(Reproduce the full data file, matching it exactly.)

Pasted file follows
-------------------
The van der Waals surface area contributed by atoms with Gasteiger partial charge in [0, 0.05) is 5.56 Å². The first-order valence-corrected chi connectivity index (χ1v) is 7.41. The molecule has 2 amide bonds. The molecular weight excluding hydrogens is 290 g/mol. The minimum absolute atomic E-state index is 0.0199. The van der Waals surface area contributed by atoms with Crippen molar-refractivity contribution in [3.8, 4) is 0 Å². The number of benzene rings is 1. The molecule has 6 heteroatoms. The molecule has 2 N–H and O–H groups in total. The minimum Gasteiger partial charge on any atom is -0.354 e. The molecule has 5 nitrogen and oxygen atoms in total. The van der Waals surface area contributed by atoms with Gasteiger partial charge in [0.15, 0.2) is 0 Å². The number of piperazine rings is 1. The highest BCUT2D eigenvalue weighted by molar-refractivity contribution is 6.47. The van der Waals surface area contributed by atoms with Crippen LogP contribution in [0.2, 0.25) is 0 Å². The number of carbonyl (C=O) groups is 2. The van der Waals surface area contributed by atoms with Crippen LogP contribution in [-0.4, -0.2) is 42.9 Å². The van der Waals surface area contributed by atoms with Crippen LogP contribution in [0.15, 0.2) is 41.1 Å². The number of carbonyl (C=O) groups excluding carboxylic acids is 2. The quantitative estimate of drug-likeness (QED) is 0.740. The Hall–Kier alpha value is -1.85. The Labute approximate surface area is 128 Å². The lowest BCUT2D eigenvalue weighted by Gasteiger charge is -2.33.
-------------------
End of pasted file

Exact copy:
The van der Waals surface area contributed by atoms with Gasteiger partial charge in [0, 0.05) is 5.56 Å². The first-order valence-corrected chi connectivity index (χ1v) is 7.41. The molecule has 2 amide bonds. The molecular weight excluding hydrogens is 290 g/mol. The minimum absolute atomic E-state index is 0.0199. The van der Waals surface area contributed by atoms with Crippen molar-refractivity contribution in [3.8, 4) is 0 Å². The number of benzene rings is 1. The molecule has 6 heteroatoms. The molecule has 2 N–H and O–H groups in total. The minimum Gasteiger partial charge on any atom is -0.354 e. The molecule has 5 nitrogen and oxygen atoms in total. The van der Waals surface area contributed by atoms with Gasteiger partial charge in [0.15, 0.2) is 0 Å². The number of piperazine rings is 1. The highest BCUT2D eigenvalue weighted by molar-refractivity contribution is 6.47. The van der Waals surface area contributed by atoms with Crippen LogP contribution in [0.2, 0.25) is 0 Å². The number of carbonyl (C=O) groups is 2. The van der Waals surface area contributed by atoms with Crippen LogP contribution in [-0.4, -0.2) is 42.9 Å². The van der Waals surface area contributed by atoms with Crippen LogP contribution in [0.15, 0.2) is 41.1 Å². The number of carbonyl (C=O) groups excluding carboxylic acids is 2. The quantitative estimate of drug-likeness (QED) is 0.740. The Hall–Kier alpha value is -1.85. The Labute approximate surface area is 128 Å². The lowest BCUT2D eigenvalue weighted by Gasteiger charge is -2.33.